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Re: CGI scripts

On Tue, 18 Oct 2011 08:53:51 +0300
Jukka Ruohonen <> wrote:

> On Sun, May 08, 2011 at 03:55:23PM +0200, Peter Bex wrote:
> > > Embedding lua into bozohttpd is an enhancement to that program- also
> > > not an example.
> > 
> > Indeed.  It's an alternative to using CGI.  The system would still
> > provide example embedded lua scripts, and possibly some CGI ones
> > (or maybe just some shell CGI scripts)
> Returning to this old thread. The goal of "bozohttp" is: "to be simple and
> relatively featureless, hopefully increasing its security". So why not rewrite
> the whole thing in Lua?

That wouldn't be bozohttpd anymore, would it? :)

Since I implemented various daemons in various languages (including
HTTPDs), a few questions to establish what is really wanted/needed,
before one decides to write another one:

- Is bozohttpd currently unsuitable for the future base-system use
  cases that are being planned?  Could a Lua-written HTTPd more
  gracefully deal with the needs and justify the writing of an HTTPd
  with it?  Would a C daemon still be needed anyway to deal with Lua's
  lack of longjmp or other needed control features?

- In terms of goals, should it be a front-end static+proxying HTTPd
  (i.e. akin to nginx or lighttpd), or an application server (i.e.
  apache, tomcat, etc)?  If the former, non-blocking sockets with
  libevent or kqueue should probably be used, with mmap usable to serve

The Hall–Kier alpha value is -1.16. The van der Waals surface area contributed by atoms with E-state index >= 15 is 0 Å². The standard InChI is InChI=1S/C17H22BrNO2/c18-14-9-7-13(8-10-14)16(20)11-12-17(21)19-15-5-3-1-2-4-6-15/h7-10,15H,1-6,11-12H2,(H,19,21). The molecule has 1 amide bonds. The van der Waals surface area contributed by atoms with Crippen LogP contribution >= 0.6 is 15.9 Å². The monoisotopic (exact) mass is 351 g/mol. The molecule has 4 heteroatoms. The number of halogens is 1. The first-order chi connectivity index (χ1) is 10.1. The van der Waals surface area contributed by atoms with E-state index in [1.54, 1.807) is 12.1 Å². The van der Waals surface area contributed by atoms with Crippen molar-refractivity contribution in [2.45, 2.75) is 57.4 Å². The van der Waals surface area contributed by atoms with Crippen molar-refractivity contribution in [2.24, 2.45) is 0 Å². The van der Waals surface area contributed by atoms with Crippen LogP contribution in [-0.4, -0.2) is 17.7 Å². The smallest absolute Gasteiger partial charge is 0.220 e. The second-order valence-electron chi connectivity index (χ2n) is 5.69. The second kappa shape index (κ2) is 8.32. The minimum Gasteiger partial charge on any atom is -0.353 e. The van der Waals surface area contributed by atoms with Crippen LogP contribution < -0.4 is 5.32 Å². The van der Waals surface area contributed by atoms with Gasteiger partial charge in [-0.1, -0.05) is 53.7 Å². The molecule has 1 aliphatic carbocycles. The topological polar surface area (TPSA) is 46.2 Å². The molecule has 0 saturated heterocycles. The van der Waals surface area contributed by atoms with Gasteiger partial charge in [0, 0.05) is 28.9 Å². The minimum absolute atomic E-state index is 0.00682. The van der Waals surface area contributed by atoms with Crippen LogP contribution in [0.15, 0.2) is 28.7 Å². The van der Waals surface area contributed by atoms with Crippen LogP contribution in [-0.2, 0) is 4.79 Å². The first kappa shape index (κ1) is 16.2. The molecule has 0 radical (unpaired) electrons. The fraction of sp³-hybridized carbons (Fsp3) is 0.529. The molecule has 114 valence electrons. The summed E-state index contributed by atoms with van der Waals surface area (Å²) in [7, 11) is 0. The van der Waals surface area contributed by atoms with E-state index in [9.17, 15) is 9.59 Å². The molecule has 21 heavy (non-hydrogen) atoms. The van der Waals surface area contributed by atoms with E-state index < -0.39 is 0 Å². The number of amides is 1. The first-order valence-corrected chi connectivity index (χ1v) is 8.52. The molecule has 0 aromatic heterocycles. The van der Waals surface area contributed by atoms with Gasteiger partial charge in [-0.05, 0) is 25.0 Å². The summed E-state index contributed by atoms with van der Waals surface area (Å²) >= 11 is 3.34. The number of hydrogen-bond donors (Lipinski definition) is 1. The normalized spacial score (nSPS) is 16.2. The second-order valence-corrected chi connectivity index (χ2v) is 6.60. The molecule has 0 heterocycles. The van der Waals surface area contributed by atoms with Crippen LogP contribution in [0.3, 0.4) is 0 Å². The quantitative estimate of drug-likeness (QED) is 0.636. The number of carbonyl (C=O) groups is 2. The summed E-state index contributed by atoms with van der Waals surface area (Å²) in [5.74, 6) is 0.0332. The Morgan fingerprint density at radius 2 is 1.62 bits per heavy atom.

static content, and the model would probably be single-threaded,
  single-process; and nginx is already a mature BSD-licensed solution
  for this.

- If an application server, should it use a processes pool sharing the
  least possible, or should every application launch a multithreaded
  lua instance using a pool of threads?  Can Lua handle a long-running
  multithreaded instance?  Will a C daemon be needed anyway to manage
  the pool and ensure to restart any potentially crashing component?
  Would using Apache with a mod_lua, or bozohttpd with a fast-cgi style
  feature to which lua can connect be best anyway?

If an application server, an API should probably also be available for
application scripts to easily deal with details such as simple database
access and/or shared memory objects access (ideally without needing to
care about the mutexes), and dynamic resource handler functions should
have easy access to the current request's session/cookie/post/get tables
(with ideally some support to ease dealing with the odd multipart POST
form, which is needed to upload binary files).  With an easy way to
send HTTP replies with custom headers, some buffering for the custom
content output, and maybe a simple template system to avoid the
xml/html in strings mess...  Decisions have to be taken on how to deal
with the scripts (load them all at application startup, reload/update
at SIGHUP; or check if a file was modified since the last load, in
which case it's reloaded; should dynamic handlers be files (i.e. ap-php
style) or functions in an already loaded program, with htdocs only
containing static files and a table for resource/function mapping, etc).

Despite being written in an interpreted language, care should be taken
to observe input timeouts, and
application-specific/vhost-specific/global limits such as number of
requests to serve concurrently, input query buffer size, POST maximum
size, etc, gracefully; security is of course not a general guarantee
because an interpreted language is used instead of C...  The language's
reliability is also important if using a long-lived multithreaded
model, and it must not leak (the processes pool model is more resilient
here, but less efficient with shared resources).


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